In April this year, Shell announced the final investment decision for Vito, a deepwater development in the Gulf of Mexico with a forward-looking, breakeven price estimated at less than $35 a barrel. After the oil prices started crashing, Shell began in 2015 to redesign the Vito project, reducing cost estimates by more than 70 percent from the original concept, the oil major said in late April.
Shell “collaborated internally and externally to optimize the supply chain, to drill standardized wells and to build tried-and-tested designs more efficiently,” Brekelmans said at the Offshore Technology Conference in Houston a week later.
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Last month, Shell started early production at the Kaikias deepwater subsea development in the Gulf of Mexico a year ahead of schedule and at a forward-looking, break-even price of less than $30 per barrel of oil. Shell’s Brekelmans said earlier this year that the supermajor was targeting its deepwater projects to break even at $40 or preferably below that threshold.
Another oil major, BP, has cut project costs for its Mad Dog 2 project in the Gulf by 60 percent to US$9 billion, working with co-owners and contractors to simplify and standardize the platform’s design.
Chevron says that offshore crude oil extraction, including deepwater, is closing in on shale in terms of cost thanks to new production technologies.
“In the past, a lot of the cost of development has been new technology,” Jeff Shellebarger, president of Chevron’s North American division, told Bloomberg. “With the types of reservoirs we’re drilling today, most of that learning curve is behind us. Now we can keep those costs pretty competitive.”
According to Wood Mackenzie, oil and gas production in deepwater Gulf of Mexico is expected to reach an all-time record high this year at 1.935 million boepd, of which 80 percent is oil—beating the previous record from 2009 by nearly 10 percent and representing 13-percent growth year over year.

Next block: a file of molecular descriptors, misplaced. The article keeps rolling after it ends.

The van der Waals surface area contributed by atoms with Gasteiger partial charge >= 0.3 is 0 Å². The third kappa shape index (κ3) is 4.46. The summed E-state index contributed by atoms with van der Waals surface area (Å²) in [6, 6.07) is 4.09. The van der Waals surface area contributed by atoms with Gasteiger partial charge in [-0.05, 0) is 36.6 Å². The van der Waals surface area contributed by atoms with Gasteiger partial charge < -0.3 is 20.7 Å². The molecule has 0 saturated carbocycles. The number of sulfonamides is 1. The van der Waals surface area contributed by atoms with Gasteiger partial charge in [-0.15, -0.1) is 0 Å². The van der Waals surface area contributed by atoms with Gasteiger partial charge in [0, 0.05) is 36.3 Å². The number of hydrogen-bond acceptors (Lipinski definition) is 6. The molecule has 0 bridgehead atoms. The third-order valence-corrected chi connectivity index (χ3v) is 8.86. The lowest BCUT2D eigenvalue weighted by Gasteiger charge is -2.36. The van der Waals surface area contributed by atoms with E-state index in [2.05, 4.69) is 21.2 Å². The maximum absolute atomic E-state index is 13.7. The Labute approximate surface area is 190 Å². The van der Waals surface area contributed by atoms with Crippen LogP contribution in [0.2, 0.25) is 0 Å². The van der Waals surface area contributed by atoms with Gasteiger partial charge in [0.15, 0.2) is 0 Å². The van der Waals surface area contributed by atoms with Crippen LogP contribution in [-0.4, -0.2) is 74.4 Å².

U.S. crude oil production in the Federal Gulf of Mexico increased slightly in 2017 to reach 1.65 million bpd, the highest annual level on record, the EIA said in April, adding that production is expected to continue growing this year and next, accounting for 16 percent of total U.S. crude oil production. According to the EIA, a total of 10 deepwater Gulf of Mexico field starts are expected in 2018 and 2019.
Related: U.S. Overtakes Saudi Arabia In Recoverable Oil Reserves
Exploration investment, however, is still flat, and operators are in a ‘wait and see’ mode, Wood Mackenzie said in March in a comment on the latest ‘lackluster’ U.S. lease sale in the Gulf. Bidding was focused on the Mississippi Canyon—an area with established infrastructure and lowest cost developments.
“Operators are keen to keep the utilization up on the infrastructure and every new barrel produced through these facilities, further realizes value from the original investment,” William Turner, senior research analyst at Wood Mackenzie, said.
“Meanwhile some patient but dedicated operators are on the brink of cracking the code on ultra-high-pressure developments. Once the industry sees some proven developments in fields like Anchor, others will follow suit and we will begin to see the return of significant volumes being discovered and developed in the region.”
KickyKai: People are often unreasonable, illogical and self-centered;
Forgive them anyway.
If you are kind, people may accuse you of selfish, ulterior motives;
Be kind anyway.
If you are successful, you will win some false friends and some true enemies,
If you are honest and frank, people may cheat you;
Be honest and frank anyway.
What you spend years building, someone could destroy overnight;
If you find serenity and happiness, they may be jealous;
Be happy anyway.
The good you do today, people will often forget tomorrow;
Do good anyway.
Give the world the best you have, and it may never be enough;
Give the world the best you’ve got anyway.
You see, in the final analysis, it is between you and your God;
It was never between you and them anyway.